Yes, I crossed that coveted 6-figure marker that year.

As an organizer, you’re not paid hourly, but instead, are a salaried worker. 

You work long, hard hours.

Here I am sleep deprived wearing my TOP shirt at a healthcare press conference. This had to be 2012 or so.

Here I am sleep deprived wearing my TOP shirt at a healthcare press conference. This had to be 2012 or so.

When I worked for TOP in Dallas, I would often work 60+ hours per week.  Think about it:  during the day you’re meeting with members and preparing them for meetings with elected officials so they’ll be up to snuff on details.  You’re also recruiting members.  You might have meetings in the evening when folks are off from work.  You’re sitting on couches in people’s living rooms learning about their families and the lives in general. You’re building relationships.  I LOVED IT.  Well, I LOVE it.  I use the present tense because even though I’m not paid for my organizing today, I still do it.  And while I had goals for the week, I never looked at people as numbers back then.  I don’t today, either. 


It is a skilled position.  The longer you do it, the better off you’re supposed to get at it.

But where does the money come from?

Well, I’ll give you a short answer and example.  For the most part these organizations are funded by grants from foundations and government entities.

Let’s just say I hit the powerball and became a billionaire.  I’d setup “The Douglas Family Foundation” and put $100 million of it in an endowment and give grants based on the interest earned off that $100 million every year on issues important to me.  If you know me, you know this foundation’s portfolio would aim to end the pipeline to prison through funding HBCU styled marching bands and music programs, increasing voter turnout from zip codes similar to the one I grew up in, and building a real re-entry program for those returning to society.  I’d also have some stuff in there to support single mothers, too. 

Let’s just say I was conservative with my funds and put it in a simple money market account yielding 1% per year.  That would mean The Douglas Family Foundation” could grant $1million per year just off the interest.

If we split that money up into four grants, each organization might get $250,000.

The director of the foundation would be responsible for finding organizations tied to our goals, so they find an after school program already working with HISD schools on music education.  If their program fits the goals of our foundation, they might get that $250,000 grant to pay staff, buy instruments, etc.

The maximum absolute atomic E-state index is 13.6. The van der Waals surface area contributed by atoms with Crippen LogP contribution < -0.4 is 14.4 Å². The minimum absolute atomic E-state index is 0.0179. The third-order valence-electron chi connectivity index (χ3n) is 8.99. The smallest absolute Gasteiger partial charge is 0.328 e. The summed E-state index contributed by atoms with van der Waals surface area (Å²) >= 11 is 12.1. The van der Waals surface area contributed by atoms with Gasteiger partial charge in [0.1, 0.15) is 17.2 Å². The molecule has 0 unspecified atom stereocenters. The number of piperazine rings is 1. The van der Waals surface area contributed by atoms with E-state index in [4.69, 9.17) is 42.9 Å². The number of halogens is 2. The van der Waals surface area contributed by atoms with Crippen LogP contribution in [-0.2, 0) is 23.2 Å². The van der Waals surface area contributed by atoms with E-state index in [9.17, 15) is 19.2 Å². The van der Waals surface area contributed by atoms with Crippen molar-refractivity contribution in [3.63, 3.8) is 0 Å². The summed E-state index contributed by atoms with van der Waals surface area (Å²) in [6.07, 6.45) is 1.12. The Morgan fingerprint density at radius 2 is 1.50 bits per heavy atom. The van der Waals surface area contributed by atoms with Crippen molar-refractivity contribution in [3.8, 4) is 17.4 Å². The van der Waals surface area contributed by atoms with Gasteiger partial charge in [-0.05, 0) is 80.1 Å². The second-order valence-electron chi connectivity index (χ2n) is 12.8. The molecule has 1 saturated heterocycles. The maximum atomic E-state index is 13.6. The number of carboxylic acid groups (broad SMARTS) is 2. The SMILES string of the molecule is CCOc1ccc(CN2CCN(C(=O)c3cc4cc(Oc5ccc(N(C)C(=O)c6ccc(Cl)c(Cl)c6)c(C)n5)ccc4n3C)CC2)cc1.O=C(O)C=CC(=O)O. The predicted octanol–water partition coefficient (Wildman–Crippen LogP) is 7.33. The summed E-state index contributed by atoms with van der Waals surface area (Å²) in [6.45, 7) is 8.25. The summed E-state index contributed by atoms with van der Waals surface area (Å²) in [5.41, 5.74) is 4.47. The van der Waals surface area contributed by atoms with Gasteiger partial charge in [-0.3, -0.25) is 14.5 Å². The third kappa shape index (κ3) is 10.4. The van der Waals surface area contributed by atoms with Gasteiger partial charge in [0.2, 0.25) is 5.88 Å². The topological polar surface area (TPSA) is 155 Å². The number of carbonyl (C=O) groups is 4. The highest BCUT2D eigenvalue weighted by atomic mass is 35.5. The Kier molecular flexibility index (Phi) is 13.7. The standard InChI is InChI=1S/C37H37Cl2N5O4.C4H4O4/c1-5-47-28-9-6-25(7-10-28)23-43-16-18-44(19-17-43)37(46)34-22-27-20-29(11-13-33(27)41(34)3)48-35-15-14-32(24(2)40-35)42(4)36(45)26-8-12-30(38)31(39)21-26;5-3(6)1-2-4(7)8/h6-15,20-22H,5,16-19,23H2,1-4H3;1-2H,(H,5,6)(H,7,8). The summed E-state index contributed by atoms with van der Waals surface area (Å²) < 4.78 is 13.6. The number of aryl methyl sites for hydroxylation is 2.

But there’s catch.  The grant might have specific requirement that force them to change their program a bit in order to qualify.

That’s basically how that stuff works, and there are donors and foundations for many issues out there. 



Sorry friends, it’s time for yet another story…

I know you’re probably reading this like “Won’t he just get through it already.”

But, I find it easiest to illustrate things with stories, metaphor, symbolism, etc.

Back in 2012 when I was working for TOP, I’d had a flat just as I was pulling into the parking garage at my apartment building.  This was one of those situations where you could get mad at the flat, but then be thankful because it happened in the best place possible. 


Anyway, I pulled into my spot, pulled out the spare tire and jack, and got to work changing the tire.

I’d never done this before, and I didn’t do it that day either.

After a few attempts trying to get the lug nut off, I was having no luck.  I hopped on my phone and looked up mobile mechanics in my zip code on Craigslist.  I called around explaining what I needed and eventually found someone who would come and change the tire for me. 

Before he arrived, one of my friends showed up and saw me still attempting to take the first lug nut off my car to no avail.

He laughed.

As the mobile mechanic showed up with one of those drill thingies in hand, he asked “Durrel, you called a mechanic to change your tire,” as if it was a big deal. 

“It’s not that hard, you could’ve done it yourself,” he said.

As I paid the mobile mechanic that $60 fee, my friend shook his head.  In his head, this was a waste of money, but in my head I’d prefer to pay someone $60 to do something in 5 minutes instead of saving $60 and taking an hour of my time.